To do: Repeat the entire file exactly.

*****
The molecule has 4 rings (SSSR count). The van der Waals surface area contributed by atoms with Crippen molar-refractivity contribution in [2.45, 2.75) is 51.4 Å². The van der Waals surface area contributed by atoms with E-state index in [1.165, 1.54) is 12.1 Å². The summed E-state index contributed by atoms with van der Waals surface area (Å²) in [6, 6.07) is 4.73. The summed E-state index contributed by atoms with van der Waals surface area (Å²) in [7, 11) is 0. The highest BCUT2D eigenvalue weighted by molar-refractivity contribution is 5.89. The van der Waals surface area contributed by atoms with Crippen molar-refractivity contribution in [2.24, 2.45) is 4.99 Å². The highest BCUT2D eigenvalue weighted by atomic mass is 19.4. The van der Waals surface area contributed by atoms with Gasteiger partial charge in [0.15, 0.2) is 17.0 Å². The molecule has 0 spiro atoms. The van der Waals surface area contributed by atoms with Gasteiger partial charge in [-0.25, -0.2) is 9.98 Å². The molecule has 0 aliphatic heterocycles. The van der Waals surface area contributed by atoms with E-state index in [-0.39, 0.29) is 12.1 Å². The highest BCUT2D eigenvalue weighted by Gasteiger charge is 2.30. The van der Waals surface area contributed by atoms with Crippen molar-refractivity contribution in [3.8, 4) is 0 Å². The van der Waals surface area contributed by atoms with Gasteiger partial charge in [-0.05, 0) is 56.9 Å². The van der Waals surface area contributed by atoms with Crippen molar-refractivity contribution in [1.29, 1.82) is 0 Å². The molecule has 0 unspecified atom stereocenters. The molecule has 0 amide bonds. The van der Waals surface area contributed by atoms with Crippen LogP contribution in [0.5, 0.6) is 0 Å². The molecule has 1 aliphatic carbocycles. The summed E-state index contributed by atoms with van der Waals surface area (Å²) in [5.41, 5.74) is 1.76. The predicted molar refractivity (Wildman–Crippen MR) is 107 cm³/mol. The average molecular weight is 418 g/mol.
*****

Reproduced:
The molecule has 4 rings (SSSR count). The van der Waals surface area contributed by atoms with Crippen molar-refractivity contribution in [2.45, 2.75) is 51.4 Å². The van der Waals surface area contributed by atoms with E-state index in [1.165, 1.54) is 12.1 Å². The summed E-state index contributed by atoms with van der Waals surface area (Å²) in [6, 6.07) is 4.73. The summed E-state index contributed by atoms with van der Waals surface area (Å²) in [7, 11) is 0. The highest BCUT2D eigenvalue weighted by molar-refractivity contribution is 5.89. The van der Waals surface area contributed by atoms with Crippen molar-refractivity contribution in [2.24, 2.45) is 4.99 Å². The highest BCUT2D eigenvalue weighted by atomic mass is 19.4. The van der Waals surface area contributed by atoms with Gasteiger partial charge in [0.15, 0.2) is 17.0 Å². The molecule has 0 spiro atoms. The van der Waals surface area contributed by atoms with Gasteiger partial charge in [-0.25, -0.2) is 9.98 Å². The molecule has 0 aliphatic heterocycles. The van der Waals surface area contributed by atoms with E-state index in [-0.39, 0.29) is 12.1 Å². The highest BCUT2D eigenvalue weighted by Gasteiger charge is 2.30. The van der Waals surface area contributed by atoms with Crippen molar-refractivity contribution in [3.8, 4) is 0 Å². The van der Waals surface area contributed by atoms with Gasteiger partial charge in [-0.05, 0) is 56.9 Å². The van der Waals surface area contributed by atoms with Crippen molar-refractivity contribution in [1.29, 1.82) is 0 Å². The molecule has 0 unspecified atom stereocenters. The molecule has 0 amide bonds. The van der Waals surface area contributed by atoms with Crippen LogP contribution in [0.5, 0.6) is 0 Å². The molecule has 1 aliphatic carbocycles. The summed E-state index contributed by atoms with van der Waals surface area (Å²) in [5.41, 5.74) is 1.76. The predicted molar refractivity (Wildman–Crippen MR) is 107 cm³/mol. The average molecular weight is 418 g/mol.